HOPE Clubhouse presents mental health advocate and reigning Miss District of Columbia, Haely Jardas, as keynote speaker
In honor of May as Mental Health Awareness Month, James Wineinger, executive director of HOPE Clubhouse of Southwest Florida, encourages the public to save the date for the Mental Health Educational Symposium, set for Oct. 24.
Fort Myers native Haely Jardas, the reigning Miss District of Columbia, will be the keynote speaker at the “Food for Thought: Feeding the Mind, Body and Soul” symposium from 11 a.m. to 2 p.m. Monday, Oct. 24, at the Broadway Palm Dinner Theater, 1380 Colonial Blvd., Fort Myers.
The theme “Food for Thought” reflects the initiative behind the Hope Clubhouse new edible Garden of Hope that promotes better nutrition and healthier lifestyles for adults living with mental illness.
In the September Miss America contest, Jardas established the platform “Mental Health Matters.” Having suffered from anxiety and depression, Jardas’ message to the public was that anxiety disorders and depression are common, particularly among college students. However, they are highly treatable illnesses, and help is available. She continues to encourage the public to reach out to lawmakers at all levels to pass mental health legislation.
A graduate of Cypress Lake High School and the American University in Washington, D.C., Jardas is honored to return to her home town as the symposium’s keynote speaker. Today, she is a program manager for the D.C. Statehood Initiatives Agency.
In addition to the keynote address, a panel of local advocates will discuss the state of mental health care in Southwest Florida, and what can be done to improve the quality of life of people living with mental illness. The panel for the “Food for Thought” Mental Health Symposium will include Judge H. Andrew Swett of the Lee County Mental Health Court; respected Fort Myers psychiatrist Dr. Omar Rieche; and Hope Clubhouse member Cindy Bishop. News-Press executive editor and vice president of content Cindy McCurry-Ross will serve as emcee.
Continuing Education Units can be earned for qualifying professionals in attendance.
About Hope Clubhouse
Hope Clubhouse is a community of support for adults living with a mental illness in Southwest Florida providing opportunities for meaningful work, education, friendships and access to housing. Hope Clubhouse is a 501(c)3 organization located at 3602 Broadway Ave., Fort Myers, Florida 33907. Call (239) 267-1777 or visit www.hopeclubhouse.org to donate or for more information.
Hope Clubhouse of Southwest Florida revamped its landscaping on Sunday with the idea that the new trees and plants put into the ground will provide therapy and food for the organization’s clients and staff. Read full News-Press story.
Banks has been a member of Hope Clubhouse for 3 and a half years and is currently employed in one of our Supported Employment placements. He works at the historic Burroughs Home in the River District of Fort Myers. The Burroughs Home is operated by the Uncommon Friends Foundation, a local non-profit with the mission to promote character education in schools, business ethics in the workplace and historic preservation of the Burroughs Home and James Newton Archives.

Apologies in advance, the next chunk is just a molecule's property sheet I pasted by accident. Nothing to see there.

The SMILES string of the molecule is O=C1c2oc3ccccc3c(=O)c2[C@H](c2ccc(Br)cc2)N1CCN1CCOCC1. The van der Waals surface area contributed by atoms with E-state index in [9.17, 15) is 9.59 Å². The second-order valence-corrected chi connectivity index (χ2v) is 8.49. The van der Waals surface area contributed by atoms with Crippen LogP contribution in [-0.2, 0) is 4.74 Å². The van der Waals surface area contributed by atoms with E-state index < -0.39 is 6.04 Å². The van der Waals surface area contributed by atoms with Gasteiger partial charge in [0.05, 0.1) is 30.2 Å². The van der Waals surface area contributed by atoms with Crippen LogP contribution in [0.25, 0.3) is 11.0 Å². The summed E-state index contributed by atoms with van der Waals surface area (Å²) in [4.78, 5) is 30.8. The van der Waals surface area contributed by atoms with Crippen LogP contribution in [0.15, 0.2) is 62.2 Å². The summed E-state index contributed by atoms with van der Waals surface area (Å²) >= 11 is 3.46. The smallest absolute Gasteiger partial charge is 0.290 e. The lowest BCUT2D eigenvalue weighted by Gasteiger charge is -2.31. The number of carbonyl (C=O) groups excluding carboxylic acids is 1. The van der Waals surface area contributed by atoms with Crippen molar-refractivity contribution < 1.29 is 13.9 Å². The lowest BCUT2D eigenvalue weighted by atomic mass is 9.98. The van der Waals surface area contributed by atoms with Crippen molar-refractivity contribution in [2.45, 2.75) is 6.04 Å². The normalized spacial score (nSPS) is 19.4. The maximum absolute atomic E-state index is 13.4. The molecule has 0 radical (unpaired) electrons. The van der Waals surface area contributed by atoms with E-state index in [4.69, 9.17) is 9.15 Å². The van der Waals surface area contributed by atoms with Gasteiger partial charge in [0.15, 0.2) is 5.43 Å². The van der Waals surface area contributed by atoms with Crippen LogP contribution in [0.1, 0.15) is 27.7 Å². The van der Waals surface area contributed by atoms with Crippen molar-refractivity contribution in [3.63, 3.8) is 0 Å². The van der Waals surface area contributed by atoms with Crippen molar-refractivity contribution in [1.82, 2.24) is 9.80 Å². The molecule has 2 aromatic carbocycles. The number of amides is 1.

This is Banks’ first Supported job though HOPE Clubhouse and he is doing a terrific job. Prior to membership, Banks was building a career in TV production but has no intention of restarting his career. In his spare time, Banks likes scuba diving and spearfishing.
Banks reports that he loves working at the Burroughs Home and feels it’s a good fit for him. His duties include cleaning up after weddings and other celebrations that take place at the home and on the grounds, keeping the yard clean of debris, leaf blowing all of the walkways, cleaning everything inside or outside, and the worst job: cleaning the men’s room.
Clubhouse support has provided Banks with the greatest amount of on-the-job personal security. Banks believes that the Clubhouse SEP training is great; it’s good to know support is there in the backing if he needs it, and that knowledge gives him a greater feeling of self-confidence. Banks is able to call Colleen if he has any concerns and Colleen is in regular communication with Banks and his employer to ensure that things are going smoothly for everyone.
Banks likes being a member of Hope Clubhouse. He thinks it has a very good purpose in providing the ability for social interaction, and it helps with finding jobs. Banks is grateful to be a part of Clubhouse activities. He’s glad it is here, and feels that it’s a great place to go.
As far as offering advice for other Hope members looking for meaningful work in the workforce, he offers this: “I would say stick with the job hunt, stay active in the Clubhouse, and your number will come up.”
- His main priority is to take care of the ‘Jail Mail’ that is delivered to the prison inmates.
- He researches attorneys’ files and sorts them into 3 categories: private attorneys, the public defender, and others. He also scans and emails those files.
- He loads and unloads the Xerox machine, checks in deliveries from the post office, makes business cards for the attorneys, and makes backup runs to the post office.